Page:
Spend another $100,000 for six more labs and you’re still serving less than a third of the students each period. Of course, teachers might not need to take students to the labs daily. So  assuming that each teacher would agree to take  her class into the lab just once a week, three labs would serve  less than 40% of the student body. And the real problem with this way of using technology is that computers aren’t used in a real world sense. You and I don’t use our computer from 1:45 to 3:15 on Thursday. We use the computer when we need to use it. If we want to construct meaningful learning, then we have to come up with better ways for our students to interact with technology in meaningful ways.

So let’s try a bit of creative thinking and not assume that more desktop computers sitting in more labs is the answer. So, for a few minutes, turn off the voice in your head that says “that won’t work” and let’s look at some out-of-the-box ideas:

1. Free and Reduced Computers: We do it for lunch, why not for technology? Let’s require that every student own a computer. Those that can’t afford a computer can get a reduced price on a computer. Those who still can’t afford it will get a free one. We’ll use the same form we do for free and reduced lunches. Computers could costs as little as $100 each. If we took 1/100 of the money spent in fighting wars in the middle east.  . . .well that’s another discussion altogether.

2. Encourage Cell Phone Use: The battle to keep cell phones out of schools, or at least turned off, has been lost. Wave the white flag and surrender. Since most students already have these little hand-held computers, let’s take advantage of them. If we don’t somehow blend public education with how students use technology when they are not in school, we’ll be the losers. Let students text homework assignments, use phones as student response systems, and, for smart phone owners, let them look things up on the Internet or post answers to your WordPress site. What about equity? See #1 above.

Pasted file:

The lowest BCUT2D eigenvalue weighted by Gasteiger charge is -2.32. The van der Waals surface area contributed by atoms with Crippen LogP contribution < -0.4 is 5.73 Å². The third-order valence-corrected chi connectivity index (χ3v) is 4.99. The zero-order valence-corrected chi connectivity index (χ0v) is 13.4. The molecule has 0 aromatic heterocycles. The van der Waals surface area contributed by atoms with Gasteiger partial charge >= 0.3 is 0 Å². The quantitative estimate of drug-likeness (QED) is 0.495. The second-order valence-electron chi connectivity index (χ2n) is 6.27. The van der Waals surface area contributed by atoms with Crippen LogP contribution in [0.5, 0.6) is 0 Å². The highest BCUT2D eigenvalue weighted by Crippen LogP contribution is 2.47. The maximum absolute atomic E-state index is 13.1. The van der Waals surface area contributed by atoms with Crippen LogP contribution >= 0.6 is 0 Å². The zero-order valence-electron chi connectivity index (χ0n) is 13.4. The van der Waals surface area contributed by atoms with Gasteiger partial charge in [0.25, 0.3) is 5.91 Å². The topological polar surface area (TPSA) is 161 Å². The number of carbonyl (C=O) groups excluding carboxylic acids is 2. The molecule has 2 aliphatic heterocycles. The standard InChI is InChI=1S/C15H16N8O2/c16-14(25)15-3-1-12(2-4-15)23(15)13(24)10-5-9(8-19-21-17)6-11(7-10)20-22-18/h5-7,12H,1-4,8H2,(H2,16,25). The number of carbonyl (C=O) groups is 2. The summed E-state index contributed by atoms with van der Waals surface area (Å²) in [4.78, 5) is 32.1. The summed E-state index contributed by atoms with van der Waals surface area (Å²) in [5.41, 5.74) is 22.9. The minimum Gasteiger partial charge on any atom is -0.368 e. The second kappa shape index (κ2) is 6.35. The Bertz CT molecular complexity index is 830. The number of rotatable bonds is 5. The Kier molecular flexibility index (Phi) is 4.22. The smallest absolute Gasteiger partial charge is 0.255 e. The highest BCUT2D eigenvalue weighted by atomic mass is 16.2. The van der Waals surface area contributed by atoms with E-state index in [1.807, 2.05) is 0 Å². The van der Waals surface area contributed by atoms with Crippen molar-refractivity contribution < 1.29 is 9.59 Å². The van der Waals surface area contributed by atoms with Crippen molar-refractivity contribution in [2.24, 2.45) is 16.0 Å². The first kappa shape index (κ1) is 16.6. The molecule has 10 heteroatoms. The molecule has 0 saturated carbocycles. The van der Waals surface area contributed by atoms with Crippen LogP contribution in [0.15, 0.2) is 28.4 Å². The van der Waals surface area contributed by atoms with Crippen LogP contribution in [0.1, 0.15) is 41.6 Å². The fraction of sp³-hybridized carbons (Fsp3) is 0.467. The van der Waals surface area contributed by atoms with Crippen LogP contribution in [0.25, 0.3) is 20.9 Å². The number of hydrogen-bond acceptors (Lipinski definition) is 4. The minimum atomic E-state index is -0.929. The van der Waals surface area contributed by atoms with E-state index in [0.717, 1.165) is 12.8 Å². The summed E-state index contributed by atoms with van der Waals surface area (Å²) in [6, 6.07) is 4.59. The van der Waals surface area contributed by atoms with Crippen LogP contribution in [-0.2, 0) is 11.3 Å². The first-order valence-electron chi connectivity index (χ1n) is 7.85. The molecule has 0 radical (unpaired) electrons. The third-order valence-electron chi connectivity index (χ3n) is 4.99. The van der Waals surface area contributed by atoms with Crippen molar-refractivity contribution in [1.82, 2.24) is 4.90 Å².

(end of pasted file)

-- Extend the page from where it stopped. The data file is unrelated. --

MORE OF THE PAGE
3. Change the School Day: If we’re preparing students for life as adults, let’s make sure they develop the skills to deal with complex issues. To do that we’ve got to stop compartmentalizing everything. Project based learning works at all grade levels and it allows greater integration of technology than breaking subject matter into finite pieces. Students in grades 9 and 10 might be in an all morning integrated program where science, language arts and math are blended  together with technology around social justice issues. Tenth and eleventh graders are in a similar program around other core content. Computers and other technology would be available for individuals or small teams depending on need, not the time of day.